Where disproportionality is the result of almost two centuries of colonisation and its intergenerational impacts, universalism is not the answer. Where marginalisation is the result of centuries of bigotry and ignorance, universalism is not the answer. Where the issue of sovereignty – the basis for an equal Treaty partnership – is absent from the conversation, universalism is not the answer. If we seek transformational outcomes in education, then sharing policy and pedagogical power is critical to the attainment of that goal.

Suffice to say, in the context of this revitalised universalism, the minister for education’s statement that the core mission for education in Aotearoa is a publicly-funded education system for all was, well, depressing.

Firstly, it is not a core mission. Free education at least in the elementary and fundamental stages is an international human right. As is the prior right of parents to choose the kind of education that shall be given to their children. To restate a human right as an aspirational target is wholly non-progressive given this is what we should expect from successive governments in Aotearoa.

Secondly, the aspiration places funding at the centre of our frame rather than the student. In doing so, it scrubs the student and whānau voice from the picture and signals their views on their futures are not important. It tells students and their whānau, by way of action, that their futures are government choices and not their own.

You cannot treat organ failure with a sticky plaster, in the same way you cannot address educational achievement and the learning experiences of Māori without examining the system, developing a treatment plan and cauterising structural bias. Every student and their whānau – Māori or otherwise, should have trust and confidence in the learning institutions of their choosing.

We must accept that a publicly funded education system for all is not the same as an education system that works for all. The nuance matters. We need a diverse education system with all the component parts: Public, Private, Partnerships (Kura Hourua), Special Character and Kura Kaupapa Māori plus room for new models that do not exist yet.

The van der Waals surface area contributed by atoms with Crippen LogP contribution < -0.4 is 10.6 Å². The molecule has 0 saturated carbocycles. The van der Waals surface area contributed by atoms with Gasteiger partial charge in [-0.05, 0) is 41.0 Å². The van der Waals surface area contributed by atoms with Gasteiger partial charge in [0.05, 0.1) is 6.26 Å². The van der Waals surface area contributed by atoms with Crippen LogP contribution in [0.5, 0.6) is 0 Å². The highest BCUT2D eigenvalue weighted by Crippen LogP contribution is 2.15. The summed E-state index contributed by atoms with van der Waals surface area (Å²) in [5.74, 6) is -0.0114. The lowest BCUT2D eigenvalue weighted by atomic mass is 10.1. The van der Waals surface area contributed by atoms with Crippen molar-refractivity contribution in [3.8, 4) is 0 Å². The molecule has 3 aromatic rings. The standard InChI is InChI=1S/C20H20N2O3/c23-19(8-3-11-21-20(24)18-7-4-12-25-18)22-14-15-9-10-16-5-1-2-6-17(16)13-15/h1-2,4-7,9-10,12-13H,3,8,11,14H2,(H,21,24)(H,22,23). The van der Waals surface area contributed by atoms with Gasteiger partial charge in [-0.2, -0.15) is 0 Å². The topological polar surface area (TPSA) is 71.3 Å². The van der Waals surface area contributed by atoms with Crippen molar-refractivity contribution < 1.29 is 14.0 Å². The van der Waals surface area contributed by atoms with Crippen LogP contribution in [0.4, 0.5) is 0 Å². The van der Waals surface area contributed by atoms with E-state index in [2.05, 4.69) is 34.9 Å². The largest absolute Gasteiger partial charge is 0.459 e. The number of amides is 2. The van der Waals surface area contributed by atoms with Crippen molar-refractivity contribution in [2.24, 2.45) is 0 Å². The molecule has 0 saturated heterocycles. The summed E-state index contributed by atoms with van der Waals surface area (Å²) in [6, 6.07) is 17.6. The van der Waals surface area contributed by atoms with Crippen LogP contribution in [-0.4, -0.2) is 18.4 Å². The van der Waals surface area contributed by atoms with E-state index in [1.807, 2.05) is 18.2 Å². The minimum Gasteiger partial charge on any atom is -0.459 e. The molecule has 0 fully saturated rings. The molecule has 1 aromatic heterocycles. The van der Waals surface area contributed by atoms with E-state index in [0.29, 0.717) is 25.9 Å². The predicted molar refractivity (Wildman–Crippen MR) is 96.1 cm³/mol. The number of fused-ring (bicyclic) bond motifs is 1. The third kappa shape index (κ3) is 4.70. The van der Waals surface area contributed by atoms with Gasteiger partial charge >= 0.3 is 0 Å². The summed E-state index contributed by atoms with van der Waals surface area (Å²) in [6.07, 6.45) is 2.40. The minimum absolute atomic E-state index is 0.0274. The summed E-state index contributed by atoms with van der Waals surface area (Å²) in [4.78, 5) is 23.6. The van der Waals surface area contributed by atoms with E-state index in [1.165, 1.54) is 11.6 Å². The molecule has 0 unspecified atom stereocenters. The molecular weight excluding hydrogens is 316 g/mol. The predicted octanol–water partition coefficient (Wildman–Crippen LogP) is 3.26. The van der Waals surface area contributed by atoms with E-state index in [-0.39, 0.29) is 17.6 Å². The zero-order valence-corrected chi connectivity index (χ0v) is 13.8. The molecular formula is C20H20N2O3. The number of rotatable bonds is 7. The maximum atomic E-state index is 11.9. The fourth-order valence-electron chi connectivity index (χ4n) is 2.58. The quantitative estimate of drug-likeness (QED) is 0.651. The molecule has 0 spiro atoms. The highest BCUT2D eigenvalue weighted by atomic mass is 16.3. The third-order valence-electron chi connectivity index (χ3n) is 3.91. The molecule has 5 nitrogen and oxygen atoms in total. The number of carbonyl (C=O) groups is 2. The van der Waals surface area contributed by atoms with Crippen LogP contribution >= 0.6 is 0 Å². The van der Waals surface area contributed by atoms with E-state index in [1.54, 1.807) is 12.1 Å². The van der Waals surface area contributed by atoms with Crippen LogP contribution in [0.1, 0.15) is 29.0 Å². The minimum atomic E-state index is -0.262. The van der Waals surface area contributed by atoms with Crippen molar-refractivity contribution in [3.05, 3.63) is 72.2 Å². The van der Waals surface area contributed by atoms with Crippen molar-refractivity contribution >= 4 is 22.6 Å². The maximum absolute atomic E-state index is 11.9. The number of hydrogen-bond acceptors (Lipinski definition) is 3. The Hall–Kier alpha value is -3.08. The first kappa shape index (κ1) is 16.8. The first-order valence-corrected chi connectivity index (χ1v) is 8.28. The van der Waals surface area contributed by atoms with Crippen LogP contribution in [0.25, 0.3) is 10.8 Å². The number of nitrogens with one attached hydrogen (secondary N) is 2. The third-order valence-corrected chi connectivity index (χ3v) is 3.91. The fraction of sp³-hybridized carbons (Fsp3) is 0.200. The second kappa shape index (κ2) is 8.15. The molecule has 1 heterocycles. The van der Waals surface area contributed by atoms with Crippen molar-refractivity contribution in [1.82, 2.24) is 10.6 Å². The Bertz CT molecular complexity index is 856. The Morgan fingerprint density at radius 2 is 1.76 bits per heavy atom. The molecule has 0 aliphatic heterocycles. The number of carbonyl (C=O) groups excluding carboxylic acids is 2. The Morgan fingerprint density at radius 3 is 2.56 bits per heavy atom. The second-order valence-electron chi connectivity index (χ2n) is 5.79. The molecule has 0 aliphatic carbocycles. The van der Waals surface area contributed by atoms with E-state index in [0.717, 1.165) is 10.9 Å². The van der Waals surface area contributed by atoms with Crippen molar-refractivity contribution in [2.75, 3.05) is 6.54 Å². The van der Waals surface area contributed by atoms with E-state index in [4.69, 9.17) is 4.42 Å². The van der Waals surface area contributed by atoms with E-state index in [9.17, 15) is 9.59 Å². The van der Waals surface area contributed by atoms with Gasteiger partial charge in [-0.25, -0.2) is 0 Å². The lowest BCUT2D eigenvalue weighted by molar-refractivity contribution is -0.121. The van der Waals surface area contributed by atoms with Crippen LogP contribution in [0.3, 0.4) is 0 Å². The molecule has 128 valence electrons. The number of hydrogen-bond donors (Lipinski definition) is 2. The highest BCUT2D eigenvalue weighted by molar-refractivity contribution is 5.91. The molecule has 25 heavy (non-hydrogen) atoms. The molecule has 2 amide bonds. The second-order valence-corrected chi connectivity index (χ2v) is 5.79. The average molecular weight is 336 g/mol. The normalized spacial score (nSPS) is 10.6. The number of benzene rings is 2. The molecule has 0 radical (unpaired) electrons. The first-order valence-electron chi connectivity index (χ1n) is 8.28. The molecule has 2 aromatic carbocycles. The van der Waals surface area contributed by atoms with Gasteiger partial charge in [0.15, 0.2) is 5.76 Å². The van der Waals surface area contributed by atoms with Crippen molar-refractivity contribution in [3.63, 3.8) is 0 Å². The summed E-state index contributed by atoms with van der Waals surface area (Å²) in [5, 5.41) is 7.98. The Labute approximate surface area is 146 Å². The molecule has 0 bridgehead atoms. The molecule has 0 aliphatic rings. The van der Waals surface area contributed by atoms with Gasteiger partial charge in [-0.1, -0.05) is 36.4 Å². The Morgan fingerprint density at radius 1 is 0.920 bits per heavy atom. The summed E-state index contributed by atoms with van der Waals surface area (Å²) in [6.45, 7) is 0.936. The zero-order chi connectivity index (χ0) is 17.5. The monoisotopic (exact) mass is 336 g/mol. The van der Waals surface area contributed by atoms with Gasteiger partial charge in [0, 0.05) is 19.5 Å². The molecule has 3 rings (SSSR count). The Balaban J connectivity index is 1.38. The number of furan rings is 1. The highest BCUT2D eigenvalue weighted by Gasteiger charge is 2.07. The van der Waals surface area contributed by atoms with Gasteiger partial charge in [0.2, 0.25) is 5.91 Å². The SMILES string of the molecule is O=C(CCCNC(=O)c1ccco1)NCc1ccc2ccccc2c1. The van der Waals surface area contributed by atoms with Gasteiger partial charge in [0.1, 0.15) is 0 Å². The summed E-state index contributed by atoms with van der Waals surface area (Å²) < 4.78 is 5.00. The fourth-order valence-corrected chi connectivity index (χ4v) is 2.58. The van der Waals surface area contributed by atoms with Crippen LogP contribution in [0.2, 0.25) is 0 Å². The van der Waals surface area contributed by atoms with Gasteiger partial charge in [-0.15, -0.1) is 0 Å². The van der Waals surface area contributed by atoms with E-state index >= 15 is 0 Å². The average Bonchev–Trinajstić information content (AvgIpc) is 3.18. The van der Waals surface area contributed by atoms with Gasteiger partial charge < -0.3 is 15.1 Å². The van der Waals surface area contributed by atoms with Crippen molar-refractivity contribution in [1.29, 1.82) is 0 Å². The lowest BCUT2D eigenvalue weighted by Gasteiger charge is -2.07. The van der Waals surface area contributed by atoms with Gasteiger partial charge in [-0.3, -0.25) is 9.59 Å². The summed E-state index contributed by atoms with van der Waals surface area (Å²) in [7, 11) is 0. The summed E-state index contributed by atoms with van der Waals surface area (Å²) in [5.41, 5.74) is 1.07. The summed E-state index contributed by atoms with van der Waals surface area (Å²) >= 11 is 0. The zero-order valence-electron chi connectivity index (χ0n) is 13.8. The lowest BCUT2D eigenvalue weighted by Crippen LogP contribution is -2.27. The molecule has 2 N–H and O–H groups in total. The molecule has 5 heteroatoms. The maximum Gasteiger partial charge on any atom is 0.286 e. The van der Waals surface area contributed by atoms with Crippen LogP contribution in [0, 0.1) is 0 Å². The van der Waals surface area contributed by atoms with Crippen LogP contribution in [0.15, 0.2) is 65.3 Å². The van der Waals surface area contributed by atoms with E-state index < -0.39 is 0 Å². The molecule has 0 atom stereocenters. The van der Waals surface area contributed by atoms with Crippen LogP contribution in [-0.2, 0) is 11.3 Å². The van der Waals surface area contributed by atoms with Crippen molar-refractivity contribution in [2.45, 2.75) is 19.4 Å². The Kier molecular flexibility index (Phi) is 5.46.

As we grow as a nation, we can be innovative and resourceful about how we deliver education to achieve the outcomes we seek and to improve shortcomings and failures across the board. It is not enough to stamp out Kura Hourua citing “special character” already exists. If we could have gotten by with special character provisions alone, we would have. But we didn’t.

If we are honest with ourselves about our failed history of educating Māori and other priority learning groups, we wouldn’t be here uncritically claiming a universal (-istic) model of education for all students. We would be examining the special character provisions and pointing out that they allow the minister to misuse their power for ideological or political gain through being granted the absolute discretion to refuse to establish a designated character school.

The layers of bureaucracy and the way the interpretative licence given to the responsible minister creates uncertainty are major drawbacks for genuine entities wanting to establish partnership models. It is the autonomy to create alternative environments and freedom from an imposed curriculum that make Kura Hourua a practical alternative to special character schools.

And let me nip this in the bud before moving on – Kura Hourua for Māori are not the same as Kura Kaupapa Māori, whose principal language of learning is te reo Māori. Placing intergenerationally urbanised Māori, many with fragile or non-existent connections to their hapū and iwi, in immersion environments without the groundwork needed to succeed in that environment is setting the kura, the student and their whānau up for failure. I hope to see Kura Kaupapa Māori become the natural choice for Māori students and their whānau but there are major externalities to address before that can happen. Kura Hourua offer one of multiple buffers as we advance and expand our Māori immersion education models and capacity.

There is nothing except political will preventing a less drastic approach to concerns over Kura Hourua. An alternative might be a moratorium on establishing new Kura Hourua with a plan to develop a longitudinal picture of what does and does not work in our national context. We are in an ideal position to innovate how we get the most out of a diverse education system such as investigating the viability of co-locating models and partnering to share resources. This could spawn many mutual advantages for students, teachers and the wider community.

The extensive amount of dissent and support for Kura Hourua and non-mainstream models is an argument for retaining and enhancing a diverse systems model, to ensure an education system that is fit for purpose for all. If we get the frame right then we might actually make a meaningful difference. We can resist an either/or binary and accept we can do both. Because we must demand an education system that works for all students and their whānau, where student wellbeing and aspiration is at the core of that mission. If it’s not that, we’re doing it wrong.

Carrie Stoddart-Smith (Ngāpuhi, Ngāti Whātua) works in the Māori economic development space and has written extensively on Māori politics. She ran for the Māori Party in the electorate of Pakuranga in the 2017 general election.